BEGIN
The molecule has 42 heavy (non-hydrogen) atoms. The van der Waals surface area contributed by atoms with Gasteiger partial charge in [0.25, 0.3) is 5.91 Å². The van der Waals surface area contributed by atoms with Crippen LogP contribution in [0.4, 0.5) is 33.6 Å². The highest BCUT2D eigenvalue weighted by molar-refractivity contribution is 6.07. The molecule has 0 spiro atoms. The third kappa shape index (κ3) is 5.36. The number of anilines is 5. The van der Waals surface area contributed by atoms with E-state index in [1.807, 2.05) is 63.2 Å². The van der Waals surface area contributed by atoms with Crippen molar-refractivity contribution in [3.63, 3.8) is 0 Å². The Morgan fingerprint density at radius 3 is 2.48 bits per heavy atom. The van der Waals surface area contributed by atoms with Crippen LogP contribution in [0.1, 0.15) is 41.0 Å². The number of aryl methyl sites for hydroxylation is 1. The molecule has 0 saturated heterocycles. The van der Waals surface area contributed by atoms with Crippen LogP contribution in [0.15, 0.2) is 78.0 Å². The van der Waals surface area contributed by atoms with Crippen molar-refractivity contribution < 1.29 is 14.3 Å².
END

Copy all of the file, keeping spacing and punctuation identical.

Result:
The molecule has 42 heavy (non-hydrogen) atoms. The van der Waals surface area contributed by atoms with Gasteiger partial charge in [0.25, 0.3) is 5.91 Å². The van der Waals surface area contributed by atoms with Crippen LogP contribution in [0.4, 0.5) is 33.6 Å². The highest BCUT2D eigenvalue weighted by molar-refractivity contribution is 6.07. The molecule has 0 spiro atoms. The third kappa shape index (κ3) is 5.36. The number of anilines is 5. The van der Waals surface area contributed by atoms with E-state index in [1.807, 2.05) is 63.2 Å². The van der Waals surface area contributed by atoms with Crippen molar-refractivity contribution in [3.63, 3.8) is 0 Å². The Morgan fingerprint density at radius 3 is 2.48 bits per heavy atom. The van der Waals surface area contributed by atoms with Crippen LogP contribution in [0.1, 0.15) is 41.0 Å². The number of aryl methyl sites for hydroxylation is 1. The molecule has 0 saturated heterocycles. The van der Waals surface area contributed by atoms with Crippen LogP contribution in [0.15, 0.2) is 78.0 Å². The van der Waals surface area contributed by atoms with Crippen molar-refractivity contribution < 1.29 is 14.3 Å².